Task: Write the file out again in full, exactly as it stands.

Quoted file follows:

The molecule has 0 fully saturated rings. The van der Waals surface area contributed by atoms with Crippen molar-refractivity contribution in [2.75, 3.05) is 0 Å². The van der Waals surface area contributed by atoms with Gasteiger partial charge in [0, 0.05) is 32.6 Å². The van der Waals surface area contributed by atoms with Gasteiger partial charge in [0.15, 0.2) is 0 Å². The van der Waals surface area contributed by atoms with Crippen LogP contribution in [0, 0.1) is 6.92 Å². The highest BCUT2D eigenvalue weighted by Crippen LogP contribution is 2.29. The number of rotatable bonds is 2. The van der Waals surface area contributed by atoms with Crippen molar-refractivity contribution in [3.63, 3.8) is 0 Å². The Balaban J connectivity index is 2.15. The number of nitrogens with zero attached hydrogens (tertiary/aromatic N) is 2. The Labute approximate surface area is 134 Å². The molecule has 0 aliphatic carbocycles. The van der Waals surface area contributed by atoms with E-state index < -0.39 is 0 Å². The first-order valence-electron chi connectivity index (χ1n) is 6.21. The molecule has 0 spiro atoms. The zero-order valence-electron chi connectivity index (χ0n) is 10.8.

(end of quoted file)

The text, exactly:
The molecule has 0 fully saturated rings. The van der Waals surface area contributed by atoms with Crippen molar-refractivity contribution in [2.75, 3.05) is 0 Å². The van der Waals surface area contributed by atoms with Gasteiger partial charge in [0, 0.05) is 32.6 Å². The van der Waals surface area contributed by atoms with Gasteiger partial charge in [0.15, 0.2) is 0 Å². The van der Waals surface area contributed by atoms with Crippen LogP contribution in [0, 0.1) is 6.92 Å². The highest BCUT2D eigenvalue weighted by Crippen LogP contribution is 2.29. The number of rotatable bonds is 2. The van der Waals surface area contributed by atoms with Crippen molar-refractivity contribution in [3.63, 3.8) is 0 Å². The Balaban J connectivity index is 2.15. The number of nitrogens with zero attached hydrogens (tertiary/aromatic N) is 2. The Labute approximate surface area is 134 Å². The molecule has 0 aliphatic carbocycles. The van der Waals surface area contributed by atoms with E-state index < -0.39 is 0 Å². The first-order valence-electron chi connectivity index (χ1n) is 6.21. The molecule has 0 spiro atoms. The zero-order valence-electron chi connectivity index (χ0n) is 10.8.